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Receiving this certification meant that farmers are now paid a fairer price for their produce and has increased their connectivity to the international market, thereby stimulating their economic development. Feedback Company is a Dutch company that specializes in professional online feedback systems that collect customer reviews of businesses and their products and services.

By enhancing business with a transparent, independent review system, customers become inclined and grateful to share and read online reviews. Reviews also provide interesting insights for the company, thus allowing companies to improve and better adapt to customer expectations. As part of their corporate social responsibility program, Feedback Company has coupled their feedback systems to the Elemental Water Foundation.

After leaving their review, customers are forwarded and stimulated to donate to Elemental Water Foundation projects, while Feedback Company generously donates to a small amount of money for every customer review left on their feedback systems.

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The partnership between Feedback Company and Elemental Water Foundation thus contributes directly to our projects through their donations but also helps Elemental Water Foundation to increase its online visibility. The Global Shapers Community is a network of young people driving dialogue, action and change. With more than 7, members, the Community spans city-based hubs in countries. The mission of the Amsterdam Hub of the Global Shapers community , is to help each other realize our dreams for a better society. We empower and strengthen initiatives that improve our local and global communities by providing them energy, ideas and access.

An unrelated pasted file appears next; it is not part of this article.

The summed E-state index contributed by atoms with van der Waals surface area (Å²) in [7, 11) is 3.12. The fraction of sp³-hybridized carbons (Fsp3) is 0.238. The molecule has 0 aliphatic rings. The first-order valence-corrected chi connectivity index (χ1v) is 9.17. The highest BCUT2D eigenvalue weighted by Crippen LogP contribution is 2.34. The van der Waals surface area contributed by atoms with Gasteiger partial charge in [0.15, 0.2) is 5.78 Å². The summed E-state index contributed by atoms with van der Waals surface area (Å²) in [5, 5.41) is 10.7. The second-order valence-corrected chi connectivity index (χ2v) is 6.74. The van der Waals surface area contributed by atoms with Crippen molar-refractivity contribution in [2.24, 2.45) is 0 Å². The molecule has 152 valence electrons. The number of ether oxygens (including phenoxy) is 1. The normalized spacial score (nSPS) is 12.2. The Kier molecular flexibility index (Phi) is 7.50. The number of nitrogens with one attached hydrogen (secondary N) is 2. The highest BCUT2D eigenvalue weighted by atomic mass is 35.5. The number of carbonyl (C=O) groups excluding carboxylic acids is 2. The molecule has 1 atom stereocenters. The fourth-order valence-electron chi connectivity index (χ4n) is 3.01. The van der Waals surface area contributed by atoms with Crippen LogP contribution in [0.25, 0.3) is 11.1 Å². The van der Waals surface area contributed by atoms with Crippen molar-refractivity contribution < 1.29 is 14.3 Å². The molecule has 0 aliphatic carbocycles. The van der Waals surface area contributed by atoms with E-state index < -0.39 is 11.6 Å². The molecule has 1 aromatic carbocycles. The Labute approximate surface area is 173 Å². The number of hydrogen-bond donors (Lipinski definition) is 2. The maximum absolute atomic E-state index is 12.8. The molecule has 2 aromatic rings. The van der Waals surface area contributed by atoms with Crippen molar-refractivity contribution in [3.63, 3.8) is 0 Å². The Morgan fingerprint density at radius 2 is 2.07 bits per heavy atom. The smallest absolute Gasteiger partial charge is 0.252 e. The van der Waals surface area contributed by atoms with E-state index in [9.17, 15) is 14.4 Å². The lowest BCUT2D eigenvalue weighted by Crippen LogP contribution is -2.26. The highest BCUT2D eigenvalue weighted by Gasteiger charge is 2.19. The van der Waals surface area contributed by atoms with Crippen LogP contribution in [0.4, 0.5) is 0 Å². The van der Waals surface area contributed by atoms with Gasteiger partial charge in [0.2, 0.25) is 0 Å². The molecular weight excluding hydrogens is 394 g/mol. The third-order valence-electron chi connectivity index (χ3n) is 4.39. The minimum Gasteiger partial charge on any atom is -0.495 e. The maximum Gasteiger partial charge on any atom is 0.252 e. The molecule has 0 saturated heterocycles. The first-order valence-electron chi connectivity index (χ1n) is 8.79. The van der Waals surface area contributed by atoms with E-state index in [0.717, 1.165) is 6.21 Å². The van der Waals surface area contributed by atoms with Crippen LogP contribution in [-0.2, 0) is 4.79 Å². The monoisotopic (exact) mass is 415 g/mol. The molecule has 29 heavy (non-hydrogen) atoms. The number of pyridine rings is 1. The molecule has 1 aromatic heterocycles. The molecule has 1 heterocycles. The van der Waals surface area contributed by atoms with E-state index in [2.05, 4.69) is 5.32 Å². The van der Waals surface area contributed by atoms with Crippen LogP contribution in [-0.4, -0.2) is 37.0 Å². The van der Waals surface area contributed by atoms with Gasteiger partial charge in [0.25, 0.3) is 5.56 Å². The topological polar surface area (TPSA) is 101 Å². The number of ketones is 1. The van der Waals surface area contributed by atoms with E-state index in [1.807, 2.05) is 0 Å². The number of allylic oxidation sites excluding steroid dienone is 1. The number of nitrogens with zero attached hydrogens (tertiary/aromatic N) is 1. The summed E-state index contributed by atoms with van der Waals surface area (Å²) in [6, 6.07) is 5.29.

Our key focus areas are sustainability, social empowerment and applied science.

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JCI is a nonprofit organization of young active citizens age 18 to 40 who are engaged and committed to creating impact in their communities. Active citizens are individuals invested in the future of our world.

  1. Erik Wilde - Wilde's WWW.
  2. Efoetsy – Elemental Water Foundation.
  3. Smells Like Dog.
  4. Along the Wilderness Way - An Adventure with God.